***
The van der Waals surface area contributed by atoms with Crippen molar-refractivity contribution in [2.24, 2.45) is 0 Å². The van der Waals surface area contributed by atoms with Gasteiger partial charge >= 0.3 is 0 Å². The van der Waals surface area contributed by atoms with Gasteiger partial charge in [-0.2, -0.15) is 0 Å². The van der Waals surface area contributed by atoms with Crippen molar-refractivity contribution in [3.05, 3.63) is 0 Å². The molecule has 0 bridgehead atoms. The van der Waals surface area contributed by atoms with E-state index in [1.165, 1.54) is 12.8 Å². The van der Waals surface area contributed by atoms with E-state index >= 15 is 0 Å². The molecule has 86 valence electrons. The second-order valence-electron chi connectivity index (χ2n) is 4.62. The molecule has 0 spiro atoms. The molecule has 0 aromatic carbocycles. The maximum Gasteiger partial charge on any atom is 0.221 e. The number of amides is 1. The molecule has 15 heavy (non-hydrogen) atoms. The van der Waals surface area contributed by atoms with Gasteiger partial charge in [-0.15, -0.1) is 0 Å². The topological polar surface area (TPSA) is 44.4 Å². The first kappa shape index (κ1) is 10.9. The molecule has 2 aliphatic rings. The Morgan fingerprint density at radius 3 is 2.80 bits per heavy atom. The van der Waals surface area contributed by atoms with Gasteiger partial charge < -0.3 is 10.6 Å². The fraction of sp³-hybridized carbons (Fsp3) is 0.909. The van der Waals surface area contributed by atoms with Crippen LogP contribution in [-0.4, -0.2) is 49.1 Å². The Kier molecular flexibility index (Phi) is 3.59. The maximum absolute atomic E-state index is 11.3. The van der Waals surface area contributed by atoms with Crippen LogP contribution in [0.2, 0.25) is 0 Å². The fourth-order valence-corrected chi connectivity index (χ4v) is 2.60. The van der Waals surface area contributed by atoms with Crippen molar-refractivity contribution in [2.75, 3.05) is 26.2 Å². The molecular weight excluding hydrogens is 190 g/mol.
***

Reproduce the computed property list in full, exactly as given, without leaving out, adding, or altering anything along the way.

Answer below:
The van der Waals surface area contributed by atoms with Crippen molar-refractivity contribution in [2.24, 2.45) is 0 Å². The van der Waals surface area contributed by atoms with Gasteiger partial charge >= 0.3 is 0 Å². The van der Waals surface area contributed by atoms with Gasteiger partial charge in [-0.2, -0.15) is 0 Å². The van der Waals surface area contributed by atoms with Crippen molar-refractivity contribution in [3.05, 3.63) is 0 Å². The molecule has 0 bridgehead atoms. The van der Waals surface area contributed by atoms with E-state index in [1.165, 1.54) is 12.8 Å². The van der Waals surface area contributed by atoms with E-state index >= 15 is 0 Å². The molecule has 86 valence electrons. The second-order valence-electron chi connectivity index (χ2n) is 4.62. The molecule has 0 spiro atoms. The molecule has 0 aromatic carbocycles. The maximum Gasteiger partial charge on any atom is 0.221 e. The number of amides is 1. The molecule has 15 heavy (non-hydrogen) atoms. The van der Waals surface area contributed by atoms with Gasteiger partial charge in [-0.15, -0.1) is 0 Å². The topological polar surface area (TPSA) is 44.4 Å². The first kappa shape index (κ1) is 10.9. The molecule has 2 aliphatic rings. The Morgan fingerprint density at radius 3 is 2.80 bits per heavy atom. The van der Waals surface area contributed by atoms with Gasteiger partial charge < -0.3 is 10.6 Å². The fraction of sp³-hybridized carbons (Fsp3) is 0.909. The van der Waals surface area contributed by atoms with Crippen LogP contribution in [-0.4, -0.2) is 49.1 Å². The Kier molecular flexibility index (Phi) is 3.59. The maximum absolute atomic E-state index is 11.3. The van der Waals surface area contributed by atoms with Crippen LogP contribution in [0.2, 0.25) is 0 Å². The fourth-order valence-corrected chi connectivity index (χ4v) is 2.60. The van der Waals surface area contributed by atoms with Crippen molar-refractivity contribution in [2.75, 3.05) is 26.2 Å². The molecular weight excluding hydrogens is 190 g/mol.